While she is concerned for her children and her mother, most of her on-screen interactions – and therefore, decisions – are centred around her husband. However, it’s still made pretty clear that she isn’t just acting for his sake – she does what she does for the good of the Addams family as a larger whole. I’ll give her half a point.
SCORE SO FAR: 4
- Does she develop over the course of the story?
Not really. Morticia doesn’t learn anything or change in any substantial way. At the end of the films she’s pretty much the same character as she was at the beginning.
SCORE SO FAR: 4
- Does she have a weakness?
Again, Morticia doesn’t really have a weakness. Her love for her family sometimes puts her in danger, but this doesn’t really count as a weakness. Likewise, her creepy, kooky demeanour never extends much beyond a source of comedy – it doesn’t really hold her back.
SCORE SO FAR: 4
- Does she influence the plot without getting captured or killed?
As I already mentioned, Morticia doesn’t actually influence the plot all that often – it’s usually her husband and children who provide us with most of the action. When she does step up to the plate, more often than not it’s in a supporting role or she’s cast in the role of damsel in distress – so she doesn’t pass this round either.
SCORE SO FAR: 4
- How does she relate to stereotypes about gender?
Morticia is actually a really interesting character in terms of gender stereotypes. Her character is very clearly informed by some existing stereotypes, and most prevalent of all of these influences is The Vamp. The Vamp is the epitome of a sexily evil lady who uses her feminine wiles to get what she wants, and at first glance, Morticia would definitely seem to fall into this category. She’s got the whole ‘evil sexy’ aesthetic sorted.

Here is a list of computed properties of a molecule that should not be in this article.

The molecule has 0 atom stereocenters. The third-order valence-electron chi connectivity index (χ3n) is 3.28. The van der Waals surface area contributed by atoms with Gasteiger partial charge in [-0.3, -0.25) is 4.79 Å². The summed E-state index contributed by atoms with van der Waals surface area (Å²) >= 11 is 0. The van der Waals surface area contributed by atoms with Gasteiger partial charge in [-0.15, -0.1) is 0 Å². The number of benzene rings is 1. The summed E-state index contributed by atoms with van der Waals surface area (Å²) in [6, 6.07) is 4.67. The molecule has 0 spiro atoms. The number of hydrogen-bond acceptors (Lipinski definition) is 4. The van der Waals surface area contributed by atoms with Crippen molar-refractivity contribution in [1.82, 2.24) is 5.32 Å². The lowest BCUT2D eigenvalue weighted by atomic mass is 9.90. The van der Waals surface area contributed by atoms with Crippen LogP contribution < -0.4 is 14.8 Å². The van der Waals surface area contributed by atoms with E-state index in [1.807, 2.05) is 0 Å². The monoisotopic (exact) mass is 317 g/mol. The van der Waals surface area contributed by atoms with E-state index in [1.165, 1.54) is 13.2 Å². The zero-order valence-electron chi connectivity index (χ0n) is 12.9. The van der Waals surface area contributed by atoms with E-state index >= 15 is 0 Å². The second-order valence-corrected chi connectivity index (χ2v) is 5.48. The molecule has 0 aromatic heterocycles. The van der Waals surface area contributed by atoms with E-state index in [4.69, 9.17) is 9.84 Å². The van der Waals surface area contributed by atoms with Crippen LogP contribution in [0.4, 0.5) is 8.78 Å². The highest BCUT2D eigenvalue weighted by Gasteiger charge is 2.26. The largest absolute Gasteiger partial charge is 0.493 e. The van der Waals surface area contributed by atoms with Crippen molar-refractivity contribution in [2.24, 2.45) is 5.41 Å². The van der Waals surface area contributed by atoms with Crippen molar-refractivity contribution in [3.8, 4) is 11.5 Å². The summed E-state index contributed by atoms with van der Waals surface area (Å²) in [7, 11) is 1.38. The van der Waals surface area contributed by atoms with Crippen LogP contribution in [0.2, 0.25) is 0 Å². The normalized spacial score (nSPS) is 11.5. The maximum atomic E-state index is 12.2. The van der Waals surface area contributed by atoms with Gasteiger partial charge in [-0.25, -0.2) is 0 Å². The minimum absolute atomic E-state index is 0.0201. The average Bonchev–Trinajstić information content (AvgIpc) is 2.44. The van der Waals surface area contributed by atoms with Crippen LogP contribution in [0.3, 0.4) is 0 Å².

However, this is all completely subverted by the fact that she only looks the part. She’s a loving mother, a supportive wife and does everything she can to keep her family happy. This is really what set The Addams Family apart from other sitcoms when the TV show first aired in the 1960s. In many sitcoms about the typical American family, all the humour came from the mother’s endless nagging, and she was often the source of pointless family dramas. In The Addams Family, the humour comes from how much they all love and support each other – it’s everyone else who provides the drama.
The upshot of all this is that Morticia is a surprisingly subversive character. When the show and the movies first came out, it was unusual to see a married couple so utterly besotted with each other – and it’s still not exactly common even today. Morticia subverts the trope of the Vamp by being a fundamentally loving person, she subverts the trope of the housewife by being really, really strange, and she and Gomez subvert the trope that married life is boring by all the crazy sex stuff the movies drop hints about.
SCORE SO FAR: 5
- How does she relate to other female characters?
Morticia relates to a wide range of female characters, but these relationships aren’t always developed. She loves and supports her daughter, Wednesday, but this relationship isn’t really explored in any great depth. She loves her mother, welcomes Margaret into the family when she marries Cousin It, and tries to do the same with the serial killer, Debbie – although as you’d expect, this doesn’t pan out quite so well. She has plenty of relationships with other female characters, but these aren’t really explored in any great amount of detail, so I’ll give her half a point.
FINAL SCORE: 5.5/10
Morticia is a consistent character with some well-developed goals, beliefs and hobbies and a refreshing take on gender stereotypes. But at the end of the day, she just isn’t quite fleshed-out enough to pass my test. Her relationships aren’t really developed enough, she doesn’t develop over the course of the story, and she doesn’t really have a weakness.
But is this going to stop me from watching her movies? Absolutely not.
Next week, I’ll be looking at one of the classic Dickens characters. Nancy, I’m coming for you.
And if you’re looking for all my posts on Strong Female Characters, you can find them here.